“Oh, I didn’t notice that. What’s it means though?”

“I believe that it means precisely what I have been trying to say to you over the last few months. By the way, you think I sent this don’t you?”

“Well; as a matter of fact, I did wonder. If it wasn’t you, then who?”

Maurice stood up, putting down his now empty glass.

“You’re not going are you?” Selwyn asked.

“Now that you’re certain that it’s not me –“

“I never realized that you would be so damn touchy.”

Maurice gazed down at the still seated Selwyn.

“I’m sorry, Maurice,” Selwyn said standing up, “for some reason I find this very disturbing. Believe me; I didn’t want to offend you. I merely hoped that you may have some idea of who might have sent it.’ He sighed, “Of course if you want to leave, then you must.” He offered his hand. “Thank you for coming. If at any time you can come up with an idea, I would be very grateful if you would let me know.”

“Why on earth do you find it disturbing? It’s only an old blank sheet of paper.”

“True, but I simply cannot imagine someone going to all the trouble of carefully inserting an old yellowing blank page between two sheets of cardboard, wrapping it in brown paper and finally adding an obscure quote from who knows where and then posting it. No, I think there’s much more to it. Let’s look at the possibilities; stay a little longer, please. “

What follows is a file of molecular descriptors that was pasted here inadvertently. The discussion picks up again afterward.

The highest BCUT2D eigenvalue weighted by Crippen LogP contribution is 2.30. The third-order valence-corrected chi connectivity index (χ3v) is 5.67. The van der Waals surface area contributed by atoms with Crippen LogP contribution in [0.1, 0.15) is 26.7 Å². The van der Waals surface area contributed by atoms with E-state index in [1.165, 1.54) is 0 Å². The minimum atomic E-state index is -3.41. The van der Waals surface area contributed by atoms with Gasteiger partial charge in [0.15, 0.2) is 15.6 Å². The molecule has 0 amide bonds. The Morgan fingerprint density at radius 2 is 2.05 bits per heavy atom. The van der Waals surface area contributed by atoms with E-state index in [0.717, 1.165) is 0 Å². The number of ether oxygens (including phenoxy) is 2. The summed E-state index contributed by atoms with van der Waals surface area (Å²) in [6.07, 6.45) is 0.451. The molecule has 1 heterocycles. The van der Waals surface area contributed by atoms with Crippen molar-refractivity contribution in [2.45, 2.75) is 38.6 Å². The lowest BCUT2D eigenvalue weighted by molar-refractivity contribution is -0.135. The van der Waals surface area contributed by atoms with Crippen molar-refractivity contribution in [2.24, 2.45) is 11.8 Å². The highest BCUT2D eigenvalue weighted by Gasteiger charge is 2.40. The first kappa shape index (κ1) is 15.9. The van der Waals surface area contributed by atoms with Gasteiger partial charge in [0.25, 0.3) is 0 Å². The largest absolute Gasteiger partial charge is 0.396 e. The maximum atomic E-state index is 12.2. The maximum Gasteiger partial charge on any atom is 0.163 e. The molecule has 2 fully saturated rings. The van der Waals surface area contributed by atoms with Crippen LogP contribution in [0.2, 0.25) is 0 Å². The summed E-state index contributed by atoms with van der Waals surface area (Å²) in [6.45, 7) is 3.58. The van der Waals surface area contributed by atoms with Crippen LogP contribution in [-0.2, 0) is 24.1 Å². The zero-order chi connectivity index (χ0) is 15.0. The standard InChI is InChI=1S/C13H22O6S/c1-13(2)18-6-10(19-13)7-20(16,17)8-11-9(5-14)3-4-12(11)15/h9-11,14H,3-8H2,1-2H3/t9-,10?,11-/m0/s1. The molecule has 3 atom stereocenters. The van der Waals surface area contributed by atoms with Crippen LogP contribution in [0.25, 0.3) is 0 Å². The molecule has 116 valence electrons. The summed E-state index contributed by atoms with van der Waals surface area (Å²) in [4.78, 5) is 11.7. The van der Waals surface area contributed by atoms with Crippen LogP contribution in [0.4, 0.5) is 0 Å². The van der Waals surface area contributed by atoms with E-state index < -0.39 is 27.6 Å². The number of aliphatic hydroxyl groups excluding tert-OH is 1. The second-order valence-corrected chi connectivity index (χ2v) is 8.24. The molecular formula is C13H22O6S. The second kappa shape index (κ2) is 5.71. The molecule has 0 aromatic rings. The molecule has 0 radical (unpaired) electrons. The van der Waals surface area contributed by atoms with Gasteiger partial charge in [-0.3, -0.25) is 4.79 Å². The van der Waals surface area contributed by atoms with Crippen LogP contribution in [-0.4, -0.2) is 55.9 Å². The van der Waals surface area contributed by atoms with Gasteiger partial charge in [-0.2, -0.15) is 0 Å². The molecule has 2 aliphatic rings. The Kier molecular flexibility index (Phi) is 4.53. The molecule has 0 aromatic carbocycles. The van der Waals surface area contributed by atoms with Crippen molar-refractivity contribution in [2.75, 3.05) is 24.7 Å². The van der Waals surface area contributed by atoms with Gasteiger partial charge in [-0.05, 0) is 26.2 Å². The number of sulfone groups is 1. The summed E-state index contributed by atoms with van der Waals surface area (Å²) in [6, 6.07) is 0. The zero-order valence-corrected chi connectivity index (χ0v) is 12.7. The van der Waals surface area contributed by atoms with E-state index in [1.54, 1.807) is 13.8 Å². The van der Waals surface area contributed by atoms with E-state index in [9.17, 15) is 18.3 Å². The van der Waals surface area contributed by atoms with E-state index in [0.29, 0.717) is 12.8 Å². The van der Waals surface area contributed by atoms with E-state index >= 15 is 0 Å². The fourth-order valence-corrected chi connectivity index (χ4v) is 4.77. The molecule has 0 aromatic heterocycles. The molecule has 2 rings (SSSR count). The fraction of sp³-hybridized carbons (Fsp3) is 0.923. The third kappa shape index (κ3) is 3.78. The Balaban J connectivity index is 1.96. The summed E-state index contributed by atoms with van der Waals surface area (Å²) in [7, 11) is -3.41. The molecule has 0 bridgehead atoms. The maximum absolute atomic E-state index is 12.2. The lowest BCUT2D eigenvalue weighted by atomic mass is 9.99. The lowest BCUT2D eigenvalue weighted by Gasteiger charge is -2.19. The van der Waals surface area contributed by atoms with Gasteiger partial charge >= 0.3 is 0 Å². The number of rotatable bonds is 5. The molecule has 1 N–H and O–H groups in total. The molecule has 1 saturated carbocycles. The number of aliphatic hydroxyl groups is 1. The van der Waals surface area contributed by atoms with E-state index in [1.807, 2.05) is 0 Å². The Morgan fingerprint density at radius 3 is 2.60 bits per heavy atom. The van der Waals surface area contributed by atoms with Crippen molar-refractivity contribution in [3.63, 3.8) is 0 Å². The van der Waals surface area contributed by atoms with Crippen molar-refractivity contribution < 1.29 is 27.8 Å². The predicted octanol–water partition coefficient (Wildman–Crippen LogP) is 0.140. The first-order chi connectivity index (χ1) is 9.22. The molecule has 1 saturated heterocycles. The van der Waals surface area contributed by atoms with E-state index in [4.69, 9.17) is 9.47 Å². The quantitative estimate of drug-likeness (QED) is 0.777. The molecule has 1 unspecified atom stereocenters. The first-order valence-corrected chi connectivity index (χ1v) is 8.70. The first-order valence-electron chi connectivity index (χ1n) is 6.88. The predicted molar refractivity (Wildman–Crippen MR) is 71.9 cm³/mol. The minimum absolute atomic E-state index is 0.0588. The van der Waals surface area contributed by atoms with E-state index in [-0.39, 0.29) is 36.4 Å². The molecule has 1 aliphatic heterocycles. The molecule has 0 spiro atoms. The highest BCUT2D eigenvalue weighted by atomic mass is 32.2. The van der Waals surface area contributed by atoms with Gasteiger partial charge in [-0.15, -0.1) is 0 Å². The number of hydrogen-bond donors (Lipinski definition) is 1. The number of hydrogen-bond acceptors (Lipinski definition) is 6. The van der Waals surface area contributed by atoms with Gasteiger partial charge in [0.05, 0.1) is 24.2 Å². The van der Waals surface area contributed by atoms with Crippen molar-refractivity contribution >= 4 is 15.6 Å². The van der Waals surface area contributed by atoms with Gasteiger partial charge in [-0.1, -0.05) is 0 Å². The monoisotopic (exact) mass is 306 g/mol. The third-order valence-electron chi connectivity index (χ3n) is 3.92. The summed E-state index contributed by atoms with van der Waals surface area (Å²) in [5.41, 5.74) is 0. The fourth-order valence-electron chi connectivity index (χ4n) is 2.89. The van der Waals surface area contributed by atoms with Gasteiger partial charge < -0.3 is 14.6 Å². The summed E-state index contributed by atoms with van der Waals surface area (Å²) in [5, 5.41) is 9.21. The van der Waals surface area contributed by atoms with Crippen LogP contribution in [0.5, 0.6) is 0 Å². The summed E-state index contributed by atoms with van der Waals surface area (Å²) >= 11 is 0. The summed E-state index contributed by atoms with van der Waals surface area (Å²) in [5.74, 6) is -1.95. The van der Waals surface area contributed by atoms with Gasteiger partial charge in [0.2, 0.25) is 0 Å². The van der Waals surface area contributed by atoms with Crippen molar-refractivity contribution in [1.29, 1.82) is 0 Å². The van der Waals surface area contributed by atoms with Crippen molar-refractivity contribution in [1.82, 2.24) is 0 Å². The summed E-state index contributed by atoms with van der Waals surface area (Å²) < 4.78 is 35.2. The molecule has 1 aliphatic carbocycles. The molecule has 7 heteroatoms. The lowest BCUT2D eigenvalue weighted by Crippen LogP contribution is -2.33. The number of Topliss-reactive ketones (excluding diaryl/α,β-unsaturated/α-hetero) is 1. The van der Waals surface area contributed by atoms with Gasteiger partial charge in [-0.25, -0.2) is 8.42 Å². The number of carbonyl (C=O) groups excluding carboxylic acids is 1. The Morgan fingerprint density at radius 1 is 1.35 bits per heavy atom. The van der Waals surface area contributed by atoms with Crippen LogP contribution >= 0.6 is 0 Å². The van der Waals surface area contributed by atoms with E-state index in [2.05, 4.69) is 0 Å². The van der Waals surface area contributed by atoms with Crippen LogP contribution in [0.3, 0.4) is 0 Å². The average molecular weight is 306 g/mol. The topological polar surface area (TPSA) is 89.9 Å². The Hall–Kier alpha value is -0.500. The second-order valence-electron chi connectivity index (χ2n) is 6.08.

Maurice slowly shook his head but sat down nevertheless. Selwyn reached over and refilled his glass.

Selwyn continued, “The sheet is old, it has a faint watermark, which may provide a clue, or it could refer to something I either wrote or had written about me. Don’t you find it mysterious, I do? I have even thought of having the page analyzed in case it’s a poisoned letter.” He sighed again, “I’ve been wondering whom I could have offended. I don’t know if my imagination is flying high but… It’s such a bizarre thing to do.”

“You really are letting your imagination run wild. Okay, let’s be rational for a moment. Try and think of anyone, except for me, who has been trying to get you to take up your writing again – another publisher maybe?”

“I have no other publisher” Selwyn said angrily.

“Well then, you know what I think you really fear?” he continued without waiting for a reply, “the Tabula rasa, the blank page itself, waiting to have its virginal surface inscribed, that’s what. “

He drained his glass and stood up. “Try and not to worry too much”.

Selwyn followed Maurice to the hall.

Grasping both Selwyn’s hands in his, Maurice said, “Sorry I was no help. If I do come up with an idea I’ll call you”.

Selwyn thanked him and apologized for taking up his valuable time on such a trivial matter.

Maurice assured Selwyn that he glad that they had made contact again.

Waving the agent off Selwyn returned once again to examine the hand written comment and rewrap the parcel before putting it away.

The next day he began to write.

The parcel that arrived over ten years ago still sits in the drawer, its origin a mystery to this very day.

© 2005